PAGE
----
I've been at this TOAW scene about three years now and I'm still learning things from time to time. I'm getting better at asking the more probing questions I guess. There's lots of experience represented in the forum so don't hesitate to ask if you have a "stupid" question. I tend to ask a lot of "stupid" questions myself. And thanks for your posting(s).

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RE: HELP need a tutorial - 12/6/2006 9:43:28 PM   
MarcA


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quote:

ORIGINAL: RWevodau

Shunwick,

I've been struggling to gain a feel for this game for a long time. It's a great game, but somewhat obtuse in some areas. I tried the "New Players" workshop over at SZO and felt completely overwhelmed in the relatively small scenario we used there (7 Days in Normandy I believe). Your comments are among the best, and most concise, advice that I have read. I think you have accurately portrayed the principles that I have for the most part not appreciated about mastering TOAW.

Thanks for you contribution. I'm ready to try to move to the next level with TOAW.

Robert


14 days in Normandy was short but it was also a very technical scenario and required the understanding and application of a lot of different concepts in order to achieve a good result.


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RE: HELP need a tutorial - 12/6/2006 9:47:30 PM   
RobertWevodau

 

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Yeah, 14 Days in Normandy. That was it. I guess I was only remembering my game when I called it "7 days in Normandy"

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RE: HELP need a tutorial - 12/7/2006 2:04:03 AM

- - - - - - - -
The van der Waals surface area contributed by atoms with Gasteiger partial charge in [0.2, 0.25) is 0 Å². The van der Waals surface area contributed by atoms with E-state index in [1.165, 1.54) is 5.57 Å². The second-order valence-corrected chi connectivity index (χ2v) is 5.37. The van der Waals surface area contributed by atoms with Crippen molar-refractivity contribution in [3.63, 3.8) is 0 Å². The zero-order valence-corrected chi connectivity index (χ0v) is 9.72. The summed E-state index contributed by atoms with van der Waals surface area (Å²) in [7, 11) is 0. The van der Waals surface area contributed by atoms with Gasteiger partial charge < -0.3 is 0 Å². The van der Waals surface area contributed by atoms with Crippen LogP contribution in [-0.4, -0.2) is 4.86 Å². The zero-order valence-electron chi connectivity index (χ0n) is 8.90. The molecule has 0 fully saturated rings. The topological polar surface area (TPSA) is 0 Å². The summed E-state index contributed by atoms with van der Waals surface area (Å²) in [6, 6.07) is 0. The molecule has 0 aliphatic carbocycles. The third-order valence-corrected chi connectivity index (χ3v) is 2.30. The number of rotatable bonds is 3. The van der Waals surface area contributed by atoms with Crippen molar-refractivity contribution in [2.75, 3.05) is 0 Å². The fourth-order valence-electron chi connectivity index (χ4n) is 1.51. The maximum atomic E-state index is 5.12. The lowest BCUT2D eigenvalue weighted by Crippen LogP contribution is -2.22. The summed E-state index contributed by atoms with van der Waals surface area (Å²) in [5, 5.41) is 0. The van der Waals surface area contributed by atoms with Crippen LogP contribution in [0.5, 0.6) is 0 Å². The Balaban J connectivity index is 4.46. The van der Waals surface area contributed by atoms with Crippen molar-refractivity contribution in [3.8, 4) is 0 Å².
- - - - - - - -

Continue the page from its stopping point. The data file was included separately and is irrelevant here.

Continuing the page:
shunwick


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RWevodau, thanks for your kind comments.

Golden Delicious, thanks for your annotations.

I would just like to point out that my spelling is better than my typing. 

Best wishes,


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I love the smell of TOAW in the morning...

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RE: HELP need a tutorial - 12/7/2006 11:57:49 AM   
golden delicious


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quote:

ORIGINAL: larryfulkerson

GD is correct in that AARs are hard to keep up to date sometimes when in the midst of playing against somebody.


N.B. I just mean writing a couple of paragraphs on what you did each turn and why. I don't publish these AARs turn-by-turn if at all.

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"Event 902: Bob Cross slays dragons!"

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RE: HELP need a tutorial - 12/8/2006 11:35:10 AM   
shunwick


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Golden Delicious,

In another thread (which I cannot now find) you mentioned a book that helps to get players thinking the right way about military operations in TOAW.

Would you be kind enough to post that information again?

Best wishes,



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RE: HELP need a tutorial - 12/8/2006 11:53:27 AM   
golden delicious


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quote:

ORIGINAL: shunwick

In another thread (which I cannot now find) you mentioned a book that helps to get players thinking the right way about military operations in TOAW.

Would you be kind enough to post that information again?


It was just referring to Manstein's Lost Victories. Don't expect this to be a complete solution, but the author's description of operational-level decision making certainly improved my play. You should be thinking about the real world in TOAW. If you get bogged down thinking about ZOCs and a few percent proficiency here or there you will be lost. They're incidental to the game.

_____________________________

"Event 902: Bob Cross slays dragons!"

http://www.savemstateathletics.com/tdg/

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RE: HELP need a tutorial - 12/8/2006 6:03:32 PM   
Graymane


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Jame's Dunnigan has an interesting set of articles on how to play wargames in general that helps with what to do in general, turn-by-turn. It really covers more how to play a game, how to analyze a position and things like that.

http://www.hyw.com/Books/WargamesHandbook/2-how_to.htm

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RE: HELP need a tutorial - 12/8/2006 6:16:45 PM   
golden delicious